Nietzsche & Web 2.0

On: October 8, 2007
Print Friendly, PDF & Email
About Carolien van der Vorst


The current web 2.0 and the participatory culture are seen as the next big thing. Still, even after the participatory culture has proven to be able to build great things, Wikipedia amongst others, not everybody seems convinced of its value.

An interesting question would be to ask how philosopher Friedrich Nietzsche would have felt about our participatory culture. At first glance, he doesn’t seem too impressed with the ability of the masses to create anything, except for chaos:

“In individuals, insanity is rare; but in groups, parties, nations and epochs, it is the rule.”[1]

Where James Surowiecki in his ‘Wisdom of the crowds’ is convinced that better results can be attained by large heterogeneous groups, rather than small specialized groups, Nietzsche would probably disagree:

“In large states public education will always be mediocre, for the same reason that in large kitchens the cooking is usually bad.”[2]

Important feature of the participatory culture are the many ranking systems. For example, posts on Slashdot are ranked by moderators. The more people ranking a certain post as ‘excellent’ the more visible this post will become. When it is generally agreed something is good, it will rise to the top. Nietzsche doesn’t seem to hold consensus on what is good and what is not, in high esteem:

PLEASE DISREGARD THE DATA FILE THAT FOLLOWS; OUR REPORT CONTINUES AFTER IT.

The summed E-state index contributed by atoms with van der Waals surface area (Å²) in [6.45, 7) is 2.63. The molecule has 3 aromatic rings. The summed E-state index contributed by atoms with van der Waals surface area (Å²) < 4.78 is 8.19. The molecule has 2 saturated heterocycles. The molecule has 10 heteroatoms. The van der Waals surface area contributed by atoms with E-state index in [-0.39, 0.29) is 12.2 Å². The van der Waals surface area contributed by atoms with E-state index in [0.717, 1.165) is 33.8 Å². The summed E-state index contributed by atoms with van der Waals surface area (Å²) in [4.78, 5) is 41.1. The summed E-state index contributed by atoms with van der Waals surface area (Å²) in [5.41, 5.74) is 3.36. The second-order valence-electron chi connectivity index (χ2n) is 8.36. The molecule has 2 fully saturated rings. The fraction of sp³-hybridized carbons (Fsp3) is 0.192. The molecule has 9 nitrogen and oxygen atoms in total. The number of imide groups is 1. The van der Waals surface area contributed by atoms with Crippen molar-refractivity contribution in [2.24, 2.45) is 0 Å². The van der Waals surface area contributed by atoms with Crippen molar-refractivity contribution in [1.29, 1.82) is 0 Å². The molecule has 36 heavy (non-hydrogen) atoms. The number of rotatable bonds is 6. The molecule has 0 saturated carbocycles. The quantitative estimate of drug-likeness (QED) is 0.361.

“The surest way to corrupt a youth is to instruct him to hold in higher esteem those who think alike than those who think differently.”[3]

Based upon these three quotes I would say Nietzsche wouldn’t be too enthusiastic about all the people working together and reaching consensus about what is important.

However, he might not have agreed with the many critics on Wikipedia either, who say that the quality isn’t what it’s supposed to be all the time:

“It says nothing against the ripeness of a spirit that it has a few worms.”[4]

And he also acknowledges the need to evolve and the fear people have of change. Not all things new are bad:

“What is new, however, is always evil, being that which wants to conquer and overthrow the old boundary markers and the old pieties; and only what is old is good. The good men are in all ages those who dig the old thoughts, digging deep and getting them to bear fruit – the farmers of the spirit. But eventually all land is depleted, and the ploughshare of evil must come again and again.”[5]


[1] Friedrich Nietzsche. Retrieved on 06-10-2007.
[2] Friedrich Nietzsche. Retrieved on 06-10-2007.
[3] Friedrich Nietzsche. Retrieved on 06-10-2007.
[4] Friedrich Nietzsche. Retrieved on 06-10-2007.
[5] Friedrich Nietzsche. Retrieved on 06-10-2007.

Comments are closed.